Link to the rest at HuffPost Books

The 4 Most Common Mistakes Fiction Editors See

6 February 2011
Comments Off

Excerpt:

1. Unfocused structure

This is the biggest reason manuscripts get rejected. You’re telling a wonderful, powerful, gripping, complex story… but you’re the only person who actually knows that. Everyone else sees a long, rambling, uneven tale of various events happening to various characters. Why? What makes these things happen? And, most important to your reader, why are you telling us this?

Every novel needs a focus. What’s your point? What is it that you want the reader to know? That focus is your Climax, the one part your story simply could not do without. “I died of romanticism.” “I almost got et by a whale.” “I pretty nearly wrecked my life being a selfish grinch.”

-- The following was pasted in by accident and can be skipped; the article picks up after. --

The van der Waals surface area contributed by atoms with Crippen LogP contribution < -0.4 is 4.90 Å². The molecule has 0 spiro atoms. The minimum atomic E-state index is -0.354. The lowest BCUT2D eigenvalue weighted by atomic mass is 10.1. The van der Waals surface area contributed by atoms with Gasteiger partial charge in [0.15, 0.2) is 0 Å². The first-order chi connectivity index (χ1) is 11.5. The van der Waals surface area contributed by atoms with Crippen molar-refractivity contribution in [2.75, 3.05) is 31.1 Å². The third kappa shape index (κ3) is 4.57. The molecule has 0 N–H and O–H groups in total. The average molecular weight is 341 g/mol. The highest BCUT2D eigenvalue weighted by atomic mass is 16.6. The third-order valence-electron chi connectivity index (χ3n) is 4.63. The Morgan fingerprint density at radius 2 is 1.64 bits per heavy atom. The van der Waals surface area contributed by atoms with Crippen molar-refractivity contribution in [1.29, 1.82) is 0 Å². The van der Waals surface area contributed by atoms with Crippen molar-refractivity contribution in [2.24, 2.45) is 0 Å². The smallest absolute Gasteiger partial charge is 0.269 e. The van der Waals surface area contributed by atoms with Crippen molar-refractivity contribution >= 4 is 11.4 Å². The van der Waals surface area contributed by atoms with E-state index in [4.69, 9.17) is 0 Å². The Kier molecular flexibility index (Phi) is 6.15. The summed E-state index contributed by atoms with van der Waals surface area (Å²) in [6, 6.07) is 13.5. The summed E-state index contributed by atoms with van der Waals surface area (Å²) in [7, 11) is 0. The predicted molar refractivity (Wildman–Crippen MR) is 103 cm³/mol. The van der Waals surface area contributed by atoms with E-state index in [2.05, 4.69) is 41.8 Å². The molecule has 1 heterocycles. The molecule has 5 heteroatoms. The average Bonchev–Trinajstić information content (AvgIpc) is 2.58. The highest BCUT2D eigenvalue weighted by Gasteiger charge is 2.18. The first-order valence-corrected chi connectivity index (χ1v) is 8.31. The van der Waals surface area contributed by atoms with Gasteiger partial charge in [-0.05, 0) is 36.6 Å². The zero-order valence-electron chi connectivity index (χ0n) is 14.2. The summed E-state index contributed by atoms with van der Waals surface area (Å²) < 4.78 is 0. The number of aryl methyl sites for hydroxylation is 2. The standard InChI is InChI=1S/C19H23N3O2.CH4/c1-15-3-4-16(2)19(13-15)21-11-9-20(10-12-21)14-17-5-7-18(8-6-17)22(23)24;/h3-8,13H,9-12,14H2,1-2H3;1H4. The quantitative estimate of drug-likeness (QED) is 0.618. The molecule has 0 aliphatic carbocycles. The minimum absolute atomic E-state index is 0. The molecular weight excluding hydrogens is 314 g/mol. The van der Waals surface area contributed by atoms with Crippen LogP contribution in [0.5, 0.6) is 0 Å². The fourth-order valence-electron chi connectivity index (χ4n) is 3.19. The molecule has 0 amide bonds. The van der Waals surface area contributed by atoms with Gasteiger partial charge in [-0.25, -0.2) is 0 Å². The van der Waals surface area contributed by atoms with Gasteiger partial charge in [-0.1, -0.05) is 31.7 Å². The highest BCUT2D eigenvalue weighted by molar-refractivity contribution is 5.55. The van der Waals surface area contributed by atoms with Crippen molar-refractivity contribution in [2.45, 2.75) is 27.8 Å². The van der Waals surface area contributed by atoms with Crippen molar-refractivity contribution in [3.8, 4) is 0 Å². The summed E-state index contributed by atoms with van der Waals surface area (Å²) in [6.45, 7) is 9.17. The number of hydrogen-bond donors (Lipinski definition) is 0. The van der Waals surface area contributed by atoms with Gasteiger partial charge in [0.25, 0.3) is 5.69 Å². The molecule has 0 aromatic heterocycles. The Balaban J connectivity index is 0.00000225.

At the same time, every novel needs a really good reason for the reader to care. That’s your Hook. The reader may have picked your book up for its snazzy cover, but you desperately need them not to put it down.

And every novel needs a series of intriguing, hair-raising, addictive events carrying the reader from the Hook to the Climax. You could just tell us the Climax. “The butler did it.” But long fiction is all about the wonderful, rollicking adventure building upon why that matters.

The hardest thing for aspiring writers to believe is that all this is holographic: what’s essential for the novel is also essential for the chapter, episode, even scene. Every single one of them needs a Climax, Hook, and some type of events leading from one to the other.

Read that again. Every single one.

Link to WordPlay